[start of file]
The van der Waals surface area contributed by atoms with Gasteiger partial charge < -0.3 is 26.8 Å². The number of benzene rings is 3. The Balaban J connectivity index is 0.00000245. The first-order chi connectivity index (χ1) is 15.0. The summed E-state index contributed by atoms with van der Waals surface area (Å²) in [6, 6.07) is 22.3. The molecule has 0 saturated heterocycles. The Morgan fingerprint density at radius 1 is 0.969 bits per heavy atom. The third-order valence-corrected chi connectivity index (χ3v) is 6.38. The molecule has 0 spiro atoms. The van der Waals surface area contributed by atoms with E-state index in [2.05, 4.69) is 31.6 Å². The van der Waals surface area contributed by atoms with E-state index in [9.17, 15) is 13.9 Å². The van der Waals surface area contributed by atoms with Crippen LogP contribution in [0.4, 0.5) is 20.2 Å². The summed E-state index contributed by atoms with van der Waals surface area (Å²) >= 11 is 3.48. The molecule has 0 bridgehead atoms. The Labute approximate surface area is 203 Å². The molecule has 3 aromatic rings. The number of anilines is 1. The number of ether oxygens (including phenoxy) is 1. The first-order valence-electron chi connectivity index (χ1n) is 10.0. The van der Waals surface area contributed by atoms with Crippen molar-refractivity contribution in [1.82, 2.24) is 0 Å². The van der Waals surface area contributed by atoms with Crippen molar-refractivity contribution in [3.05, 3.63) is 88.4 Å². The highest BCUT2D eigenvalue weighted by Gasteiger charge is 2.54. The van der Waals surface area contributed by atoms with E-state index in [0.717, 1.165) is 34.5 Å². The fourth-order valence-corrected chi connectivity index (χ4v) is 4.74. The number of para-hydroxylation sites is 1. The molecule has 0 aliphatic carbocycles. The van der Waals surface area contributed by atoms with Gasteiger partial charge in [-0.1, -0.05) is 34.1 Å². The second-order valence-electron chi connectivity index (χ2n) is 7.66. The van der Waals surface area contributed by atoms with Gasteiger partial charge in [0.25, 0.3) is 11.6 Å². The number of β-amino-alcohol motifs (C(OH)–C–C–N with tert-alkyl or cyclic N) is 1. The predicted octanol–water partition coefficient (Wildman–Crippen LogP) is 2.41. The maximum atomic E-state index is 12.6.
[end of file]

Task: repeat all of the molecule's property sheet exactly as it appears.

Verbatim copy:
The van der Waals surface area contributed by atoms with Gasteiger partial charge < -0.3 is 26.8 Å². The number of benzene rings is 3. The Balaban J connectivity index is 0.00000245. The first-order chi connectivity index (χ1) is 15.0. The summed E-state index contributed by atoms with van der Waals surface area (Å²) in [6, 6.07) is 22.3. The molecule has 0 saturated heterocycles. The Morgan fingerprint density at radius 1 is 0.969 bits per heavy atom. The third-order valence-corrected chi connectivity index (χ3v) is 6.38. The molecule has 0 spiro atoms. The van der Waals surface area contributed by atoms with E-state index in [2.05, 4.69) is 31.6 Å². The van der Waals surface area contributed by atoms with E-state index in [9.17, 15) is 13.9 Å². The van der Waals surface area contributed by atoms with Crippen LogP contribution in [0.4, 0.5) is 20.2 Å². The summed E-state index contributed by atoms with van der Waals surface area (Å²) >= 11 is 3.48. The molecule has 0 bridgehead atoms. The Labute approximate surface area is 203 Å². The molecule has 3 aromatic rings. The number of anilines is 1. The number of ether oxygens (including phenoxy) is 1. The first-order valence-electron chi connectivity index (χ1n) is 10.0. The van der Waals surface area contributed by atoms with Crippen molar-refractivity contribution in [1.82, 2.24) is 0 Å². The van der Waals surface area contributed by atoms with Crippen molar-refractivity contribution in [3.05, 3.63) is 88.4 Å². The highest BCUT2D eigenvalue weighted by Gasteiger charge is 2.54. The van der Waals surface area contributed by atoms with E-state index in [0.717, 1.165) is 34.5 Å². The fourth-order valence-corrected chi connectivity index (χ4v) is 4.74. The number of para-hydroxylation sites is 1. The molecule has 0 aliphatic carbocycles. The van der Waals surface area contributed by atoms with Gasteiger partial charge in [-0.1, -0.05) is 34.1 Å². The second-order valence-electron chi connectivity index (χ2n) is 7.66. The van der Waals surface area contributed by atoms with Gasteiger partial charge in [0.25, 0.3) is 11.6 Å². The number of β-amino-alcohol motifs (C(OH)–C–C–N with tert-alkyl or cyclic N) is 1. The predicted octanol–water partition coefficient (Wildman–Crippen LogP) is 2.41. The maximum atomic E-state index is 12.6.